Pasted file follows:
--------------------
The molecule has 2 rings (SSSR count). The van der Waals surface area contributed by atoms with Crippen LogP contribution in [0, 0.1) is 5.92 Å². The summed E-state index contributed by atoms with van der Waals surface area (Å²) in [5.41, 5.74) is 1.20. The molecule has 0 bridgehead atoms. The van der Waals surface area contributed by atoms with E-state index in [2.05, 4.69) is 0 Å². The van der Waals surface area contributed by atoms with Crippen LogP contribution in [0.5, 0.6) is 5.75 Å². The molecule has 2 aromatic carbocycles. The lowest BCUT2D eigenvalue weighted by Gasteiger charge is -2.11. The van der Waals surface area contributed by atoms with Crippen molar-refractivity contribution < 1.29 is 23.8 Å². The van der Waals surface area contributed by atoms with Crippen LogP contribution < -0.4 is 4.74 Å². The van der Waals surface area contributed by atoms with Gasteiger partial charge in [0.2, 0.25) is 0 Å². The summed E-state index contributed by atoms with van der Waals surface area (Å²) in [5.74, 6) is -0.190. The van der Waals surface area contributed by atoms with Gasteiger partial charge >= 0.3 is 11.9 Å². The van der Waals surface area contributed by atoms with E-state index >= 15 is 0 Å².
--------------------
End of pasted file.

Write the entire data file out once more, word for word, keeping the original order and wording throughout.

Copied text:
The molecule has 2 rings (SSSR count). The van der Waals surface area contributed by atoms with Crippen LogP contribution in [0, 0.1) is 5.92 Å². The summed E-state index contributed by atoms with van der Waals surface area (Å²) in [5.41, 5.74) is 1.20. The molecule has 0 bridgehead atoms. The van der Waals surface area contributed by atoms with E-state index in [2.05, 4.69) is 0 Å². The van der Waals surface area contributed by atoms with Crippen LogP contribution in [0.5, 0.6) is 5.75 Å². The molecule has 2 aromatic carbocycles. The lowest BCUT2D eigenvalue weighted by Gasteiger charge is -2.11. The van der Waals surface area contributed by atoms with Crippen molar-refractivity contribution < 1.29 is 23.8 Å². The van der Waals surface area contributed by atoms with Crippen LogP contribution < -0.4 is 4.74 Å². The van der Waals surface area contributed by atoms with Gasteiger partial charge in [0.2, 0.25) is 0 Å². The summed E-state index contributed by atoms with van der Waals surface area (Å²) in [5.74, 6) is -0.190. The van der Waals surface area contributed by atoms with Gasteiger partial charge >= 0.3 is 11.9 Å². The van der Waals surface area contributed by atoms with E-state index >= 15 is 0 Å².